Under the federal Health Insurance Portability and Accountability Act, known as HIPAA, employer-sponsored group health insurance plans that cover maternity care cannot exclude coverage for pregnancy as a pre-existing condition.
If you're starting a new job, check with the new employer to see when you would qualify for coverage after starting the job and whether the plan includes maternity care.
Meanwhile, if you have health insurance through your current employer, you can continue that coverage by electing COBRA insurance, so-called for the federal Consolidated Omnibus Budget Reconciliation Act. That landmark law provided a health insurance safety net for people who lose coverage when changing or losing a job. The law applies to companies with 20 or more workers, but many states have passed their own mini-COBRA laws that apply to employers with 19 or fewer workers.
If you elect COBRA, you pay the monthly premium to continue coverage through your former employer's plan after you leave the company for up to 18 months.
If the new employer's health plan does include maternity care, then continue COBRA until you qualify for the benefit. (You may be eligible right away, or you might have to wait a month or two before you're eligible to enroll in the company's benefits plan.)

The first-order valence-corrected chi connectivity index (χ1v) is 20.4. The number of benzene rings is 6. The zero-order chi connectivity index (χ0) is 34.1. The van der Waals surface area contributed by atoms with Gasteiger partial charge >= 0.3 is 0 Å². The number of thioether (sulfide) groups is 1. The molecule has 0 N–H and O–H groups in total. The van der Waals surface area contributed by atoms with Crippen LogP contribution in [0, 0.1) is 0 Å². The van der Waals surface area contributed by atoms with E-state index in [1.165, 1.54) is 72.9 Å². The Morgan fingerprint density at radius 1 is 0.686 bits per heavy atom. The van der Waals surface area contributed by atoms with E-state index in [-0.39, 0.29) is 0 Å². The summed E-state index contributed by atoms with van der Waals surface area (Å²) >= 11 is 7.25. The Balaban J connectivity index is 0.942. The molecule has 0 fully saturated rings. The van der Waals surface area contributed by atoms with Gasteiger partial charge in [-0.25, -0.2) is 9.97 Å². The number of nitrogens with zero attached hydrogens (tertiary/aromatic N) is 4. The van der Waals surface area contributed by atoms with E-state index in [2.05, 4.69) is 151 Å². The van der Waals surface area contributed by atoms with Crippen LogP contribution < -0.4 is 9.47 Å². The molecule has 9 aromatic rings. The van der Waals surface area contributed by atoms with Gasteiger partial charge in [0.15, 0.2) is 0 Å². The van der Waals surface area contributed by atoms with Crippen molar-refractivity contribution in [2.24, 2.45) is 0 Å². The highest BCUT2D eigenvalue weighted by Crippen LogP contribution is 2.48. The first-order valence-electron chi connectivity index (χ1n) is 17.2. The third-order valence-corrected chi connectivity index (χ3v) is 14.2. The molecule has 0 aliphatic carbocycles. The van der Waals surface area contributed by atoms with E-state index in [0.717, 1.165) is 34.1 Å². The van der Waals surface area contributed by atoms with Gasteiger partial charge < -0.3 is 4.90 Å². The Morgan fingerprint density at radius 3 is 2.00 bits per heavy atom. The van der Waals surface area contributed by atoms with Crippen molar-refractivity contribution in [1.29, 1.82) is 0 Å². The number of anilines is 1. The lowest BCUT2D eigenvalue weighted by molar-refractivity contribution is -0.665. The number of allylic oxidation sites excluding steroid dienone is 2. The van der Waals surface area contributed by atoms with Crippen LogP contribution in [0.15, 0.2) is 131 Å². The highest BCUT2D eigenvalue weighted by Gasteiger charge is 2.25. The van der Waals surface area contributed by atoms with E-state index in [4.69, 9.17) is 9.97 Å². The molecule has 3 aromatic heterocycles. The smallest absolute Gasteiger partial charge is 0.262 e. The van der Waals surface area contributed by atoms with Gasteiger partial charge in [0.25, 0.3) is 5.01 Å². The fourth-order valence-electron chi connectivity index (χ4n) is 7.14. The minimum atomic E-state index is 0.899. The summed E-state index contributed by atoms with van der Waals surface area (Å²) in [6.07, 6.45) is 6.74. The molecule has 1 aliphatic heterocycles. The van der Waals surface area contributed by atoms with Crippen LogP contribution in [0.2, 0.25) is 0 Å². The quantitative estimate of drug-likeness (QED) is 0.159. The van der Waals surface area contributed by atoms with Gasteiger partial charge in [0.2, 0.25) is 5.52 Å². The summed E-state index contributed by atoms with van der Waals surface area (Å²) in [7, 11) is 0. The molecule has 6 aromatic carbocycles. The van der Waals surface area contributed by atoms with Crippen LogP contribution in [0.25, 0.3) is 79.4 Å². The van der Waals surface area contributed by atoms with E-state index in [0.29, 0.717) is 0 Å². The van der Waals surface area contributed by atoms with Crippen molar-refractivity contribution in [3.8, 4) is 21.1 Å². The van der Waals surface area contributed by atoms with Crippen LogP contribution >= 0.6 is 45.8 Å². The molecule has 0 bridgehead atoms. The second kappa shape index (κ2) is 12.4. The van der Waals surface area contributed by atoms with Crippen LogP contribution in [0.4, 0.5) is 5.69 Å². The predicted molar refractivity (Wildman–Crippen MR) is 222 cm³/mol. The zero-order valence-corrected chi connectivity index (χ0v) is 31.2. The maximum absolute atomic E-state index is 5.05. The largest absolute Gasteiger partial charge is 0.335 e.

If a new employer does not offer health insurance or its plan does not include maternity care, consider your options. You could either continue COBRA coverage for as long as you need it, or, if your spouse has coverage through an employer, you could ask to be added to his plan as a dependent. (Make sure his plan covers maternity care first, though.)
Under HIPAA, an employee or dependent who did not sign up for a health plan during the annual open enrollment period, can sign up later if they lost coverage through another plan. Don't put this off if you decide to go this route. Your spouse has 30 days to request his employer add you to his health plan after you leave your job and lose coverage.
Finally, make sure you have one of these group health insurance options in place. You will not be able to qualify for individual health insurance to cover prenatal care and delivery when you are already pregnant.
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